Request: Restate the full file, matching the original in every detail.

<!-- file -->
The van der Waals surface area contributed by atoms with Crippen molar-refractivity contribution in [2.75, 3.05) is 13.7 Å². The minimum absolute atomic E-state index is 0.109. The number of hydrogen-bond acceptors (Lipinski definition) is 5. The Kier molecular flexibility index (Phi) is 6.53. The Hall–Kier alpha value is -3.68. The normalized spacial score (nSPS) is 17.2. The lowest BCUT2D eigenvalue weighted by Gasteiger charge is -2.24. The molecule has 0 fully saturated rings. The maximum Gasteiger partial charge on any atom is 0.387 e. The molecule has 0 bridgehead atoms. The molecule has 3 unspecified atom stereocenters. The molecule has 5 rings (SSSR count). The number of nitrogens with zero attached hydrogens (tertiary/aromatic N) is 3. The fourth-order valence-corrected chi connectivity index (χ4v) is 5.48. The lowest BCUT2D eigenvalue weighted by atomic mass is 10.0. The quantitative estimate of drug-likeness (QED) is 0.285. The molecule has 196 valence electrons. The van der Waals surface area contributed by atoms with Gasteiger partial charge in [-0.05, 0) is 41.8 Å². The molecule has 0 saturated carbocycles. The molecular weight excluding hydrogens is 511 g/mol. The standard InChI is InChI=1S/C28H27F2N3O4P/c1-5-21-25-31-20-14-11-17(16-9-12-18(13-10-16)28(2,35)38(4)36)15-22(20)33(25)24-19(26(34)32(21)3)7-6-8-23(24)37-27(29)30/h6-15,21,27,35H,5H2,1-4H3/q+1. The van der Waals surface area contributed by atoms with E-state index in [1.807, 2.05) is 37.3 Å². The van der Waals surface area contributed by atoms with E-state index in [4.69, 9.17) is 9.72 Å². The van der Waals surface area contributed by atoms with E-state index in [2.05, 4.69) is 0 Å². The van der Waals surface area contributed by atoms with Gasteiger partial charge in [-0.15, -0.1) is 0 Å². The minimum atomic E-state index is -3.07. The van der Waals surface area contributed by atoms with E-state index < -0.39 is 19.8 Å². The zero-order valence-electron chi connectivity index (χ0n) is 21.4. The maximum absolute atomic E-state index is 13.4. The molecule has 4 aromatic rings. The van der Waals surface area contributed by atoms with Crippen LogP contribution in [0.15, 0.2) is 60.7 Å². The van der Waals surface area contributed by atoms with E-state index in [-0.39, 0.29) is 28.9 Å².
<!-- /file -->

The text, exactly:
The van der Waals surface area contributed by atoms with Crippen molar-refractivity contribution in [2.75, 3.05) is 13.7 Å². The minimum absolute atomic E-state index is 0.109. The number of hydrogen-bond acceptors (Lipinski definition) is 5. The Kier molecular flexibility index (Phi) is 6.53. The Hall–Kier alpha value is -3.68. The normalized spacial score (nSPS) is 17.2. The lowest BCUT2D eigenvalue weighted by Gasteiger charge is -2.24. The molecule has 0 fully saturated rings. The maximum Gasteiger partial charge on any atom is 0.387 e. The molecule has 0 bridgehead atoms. The molecule has 3 unspecified atom stereocenters. The molecule has 5 rings (SSSR count). The number of nitrogens with zero attached hydrogens (tertiary/aromatic N) is 3. The fourth-order valence-corrected chi connectivity index (χ4v) is 5.48. The lowest BCUT2D eigenvalue weighted by atomic mass is 10.0. The quantitative estimate of drug-likeness (QED) is 0.285. The molecule has 196 valence electrons. The van der Waals surface area contributed by atoms with Gasteiger partial charge in [-0.05, 0) is 41.8 Å². The molecule has 0 saturated carbocycles. The molecular weight excluding hydrogens is 511 g/mol. The standard InChI is InChI=1S/C28H27F2N3O4P/c1-5-21-25-31-20-14-11-17(16-9-12-18(13-10-16)28(2,35)38(4)36)15-22(20)33(25)24-19(26(34)32(21)3)7-6-8-23(24)37-27(29)30/h6-15,21,27,35H,5H2,1-4H3/q+1. The van der Waals surface area contributed by atoms with E-state index in [1.807, 2.05) is 37.3 Å². The van der Waals surface area contributed by atoms with E-state index in [4.69, 9.17) is 9.72 Å². The van der Waals surface area contributed by atoms with E-state index in [2.05, 4.69) is 0 Å². The van der Waals surface area contributed by atoms with Gasteiger partial charge in [-0.15, -0.1) is 0 Å². The minimum atomic E-state index is -3.07. The van der Waals surface area contributed by atoms with E-state index < -0.39 is 19.8 Å². The zero-order valence-electron chi connectivity index (χ0n) is 21.4. The maximum absolute atomic E-state index is 13.4. The molecule has 4 aromatic rings. The van der Waals surface area contributed by atoms with Crippen LogP contribution in [0.15, 0.2) is 60.7 Å². The van der Waals surface area contributed by atoms with E-state index in [-0.39, 0.29) is 28.9 Å².